Congressional Black Caucus Releases Budget

Following House Budget Committee Chairman Paul Ryan's (R-WI) budget markup last week and floor debate this week, the Congressional Black Caucus budget released yesterday joined the Progressive Caucus and the House Democrats in their effort to offer alternatives to Chairman Ryan's budget. Their budget achieves $1.2 trillion in deficit reduction (not including war drawdown savings) over the coming decade keeping deficits between 2.5 and 3 percent of GDP.

Across the ten-year window, the budget has annual spending levels between 21 and 22 percent of GDP and revenue at about 18-20 percent. Unlike the House Democratic and Republican budgets, the CBC budget does not rely on dynamic scoring to improve their numbers. The CBC budget would put debt on a similar path to the House Democrats' budget, leaving it roughly stable at 72.7 percent of GDP by 2024.

 Source: CBO, CBC

A significant amount of the budget's deficit reduction is achieved through revenue increases totaling $2 trillion over the next decade. The budget, however, identifies $4.3 trillion in options to choose from in order to meet the budget's $2 trillion goal. These options include taxing capital gains and dividends as ordinary income, increasing the top rate to 45 percent, and limiting the deductibility of interest for businesses.

On entitlements, the budget states that with regards to Social Security and Medicare, "any savings derived from changes to these programs should be used to extend their solvency – not to reduce the deficit or pay for tax cuts for millionaires and billionaires." On Social Security, it supports switching to the faster-growing CPI-E (the Experimental Consumer Price Index for the Elderly) for cost-of-living adjustments and suggests raising the payroll tax cap, currently set at $117,000, to pay for it. It does not suggest specific changes to Medicare. The budget also proposes the creation of a public option for health insurance, which CBO estimated could save about $190 billion through 2024. This publicly run insurance option would compete with private insurers through the health insurance exchanges set up by the Affordable Care Act.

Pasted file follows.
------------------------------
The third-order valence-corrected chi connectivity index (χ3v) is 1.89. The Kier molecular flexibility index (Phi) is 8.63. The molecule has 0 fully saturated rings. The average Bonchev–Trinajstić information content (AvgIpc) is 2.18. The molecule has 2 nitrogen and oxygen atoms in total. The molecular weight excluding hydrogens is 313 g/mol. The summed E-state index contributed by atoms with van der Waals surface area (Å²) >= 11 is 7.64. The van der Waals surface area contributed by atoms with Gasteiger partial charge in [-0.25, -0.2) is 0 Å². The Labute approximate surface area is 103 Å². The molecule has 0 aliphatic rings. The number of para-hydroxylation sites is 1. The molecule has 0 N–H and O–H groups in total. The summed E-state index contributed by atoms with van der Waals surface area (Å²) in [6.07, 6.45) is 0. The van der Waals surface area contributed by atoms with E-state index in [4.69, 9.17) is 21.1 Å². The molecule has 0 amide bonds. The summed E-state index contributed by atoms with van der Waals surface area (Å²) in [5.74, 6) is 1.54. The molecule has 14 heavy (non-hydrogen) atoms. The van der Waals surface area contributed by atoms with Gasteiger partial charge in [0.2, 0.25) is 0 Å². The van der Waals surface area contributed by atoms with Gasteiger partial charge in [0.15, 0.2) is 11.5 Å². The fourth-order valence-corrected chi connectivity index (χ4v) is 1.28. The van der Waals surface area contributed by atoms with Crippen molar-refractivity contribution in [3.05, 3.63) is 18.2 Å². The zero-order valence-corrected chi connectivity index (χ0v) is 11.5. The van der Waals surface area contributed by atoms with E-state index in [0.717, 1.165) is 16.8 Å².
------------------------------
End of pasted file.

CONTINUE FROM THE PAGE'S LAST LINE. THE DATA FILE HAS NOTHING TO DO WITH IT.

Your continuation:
The CBC budget proposes new spending initiatives. It would permanently repeal sequestration and increase non-defense discretionary spending by an additional $885 billion over ten years on top of that. It would provide $100 billion for a direct employment program to be administered by the Department of Labor. Additionally, it proposes $230 billion in new infrastructure spending and $100 billion in funding for school modernization and supporting jobs for teachers, first responders, and law enforcement. It also increases funding for Head Start, raises the federal minimum wage to $10.10 per hour, and fully funds the current maximum Pell Grant level.

While this budget's deficit reduction is lower than in some other budgets, unlike the House Republican and House Democratic budgets, the CBC budget at least does not use dynamic scoring to claim further uncertain deficit reduction through economic feedback. Still, the budget does not achieve enough savings to put debt on a sustainable path, only barely stabilizing it by the end of the 10-year window.